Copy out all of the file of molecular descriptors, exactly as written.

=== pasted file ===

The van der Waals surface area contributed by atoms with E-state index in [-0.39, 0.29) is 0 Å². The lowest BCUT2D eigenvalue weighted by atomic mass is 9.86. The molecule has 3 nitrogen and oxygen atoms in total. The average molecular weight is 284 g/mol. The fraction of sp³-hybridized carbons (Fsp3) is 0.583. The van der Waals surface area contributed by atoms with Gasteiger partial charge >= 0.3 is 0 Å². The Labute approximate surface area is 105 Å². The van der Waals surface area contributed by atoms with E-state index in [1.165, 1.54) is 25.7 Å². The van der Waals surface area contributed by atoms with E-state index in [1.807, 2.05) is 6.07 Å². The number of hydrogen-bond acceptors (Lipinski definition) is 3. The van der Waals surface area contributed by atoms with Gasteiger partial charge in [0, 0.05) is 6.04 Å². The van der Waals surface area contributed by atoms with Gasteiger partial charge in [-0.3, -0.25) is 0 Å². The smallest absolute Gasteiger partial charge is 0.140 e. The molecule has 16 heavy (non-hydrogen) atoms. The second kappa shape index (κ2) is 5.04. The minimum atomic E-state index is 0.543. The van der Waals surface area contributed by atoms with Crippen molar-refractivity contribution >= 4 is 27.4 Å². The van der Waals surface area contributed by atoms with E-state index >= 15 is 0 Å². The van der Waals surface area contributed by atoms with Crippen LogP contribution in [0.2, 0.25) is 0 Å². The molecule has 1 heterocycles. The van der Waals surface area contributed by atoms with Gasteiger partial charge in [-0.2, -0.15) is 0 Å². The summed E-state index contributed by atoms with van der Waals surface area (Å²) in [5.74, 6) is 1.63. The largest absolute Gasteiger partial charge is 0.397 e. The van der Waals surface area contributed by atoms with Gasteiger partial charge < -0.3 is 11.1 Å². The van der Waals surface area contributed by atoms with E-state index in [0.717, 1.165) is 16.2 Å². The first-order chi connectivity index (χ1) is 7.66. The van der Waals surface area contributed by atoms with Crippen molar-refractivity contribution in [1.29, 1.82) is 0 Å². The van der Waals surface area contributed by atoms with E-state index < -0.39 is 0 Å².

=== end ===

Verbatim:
The van der Waals surface area contributed by atoms with E-state index in [-0.39, 0.29) is 0 Å². The lowest BCUT2D eigenvalue weighted by atomic mass is 9.86. The molecule has 3 nitrogen and oxygen atoms in total. The average molecular weight is 284 g/mol. The fraction of sp³-hybridized carbons (Fsp3) is 0.583. The van der Waals surface area contributed by atoms with Gasteiger partial charge >= 0.3 is 0 Å². The Labute approximate surface area is 105 Å². The van der Waals surface area contributed by atoms with E-state index in [1.165, 1.54) is 25.7 Å². The van der Waals surface area contributed by atoms with E-state index in [1.807, 2.05) is 6.07 Å². The number of hydrogen-bond acceptors (Lipinski definition) is 3. The van der Waals surface area contributed by atoms with Gasteiger partial charge in [0, 0.05) is 6.04 Å². The van der Waals surface area contributed by atoms with Gasteiger partial charge in [-0.3, -0.25) is 0 Å². The smallest absolute Gasteiger partial charge is 0.140 e. The molecule has 16 heavy (non-hydrogen) atoms. The second kappa shape index (κ2) is 5.04. The minimum atomic E-state index is 0.543. The van der Waals surface area contributed by atoms with Crippen molar-refractivity contribution >= 4 is 27.4 Å². The van der Waals surface area contributed by atoms with E-state index >= 15 is 0 Å². The van der Waals surface area contributed by atoms with Crippen LogP contribution in [0.2, 0.25) is 0 Å². The molecule has 1 heterocycles. The van der Waals surface area contributed by atoms with Gasteiger partial charge in [-0.2, -0.15) is 0 Å². The summed E-state index contributed by atoms with van der Waals surface area (Å²) in [5.74, 6) is 1.63. The largest absolute Gasteiger partial charge is 0.397 e. The van der Waals surface area contributed by atoms with Gasteiger partial charge < -0.3 is 11.1 Å². The van der Waals surface area contributed by atoms with E-state index in [0.717, 1.165) is 16.2 Å². The first-order chi connectivity index (χ1) is 7.66. The van der Waals surface area contributed by atoms with Crippen molar-refractivity contribution in [1.29, 1.82) is 0 Å². The van der Waals surface area contributed by atoms with E-state index < -0.39 is 0 Å².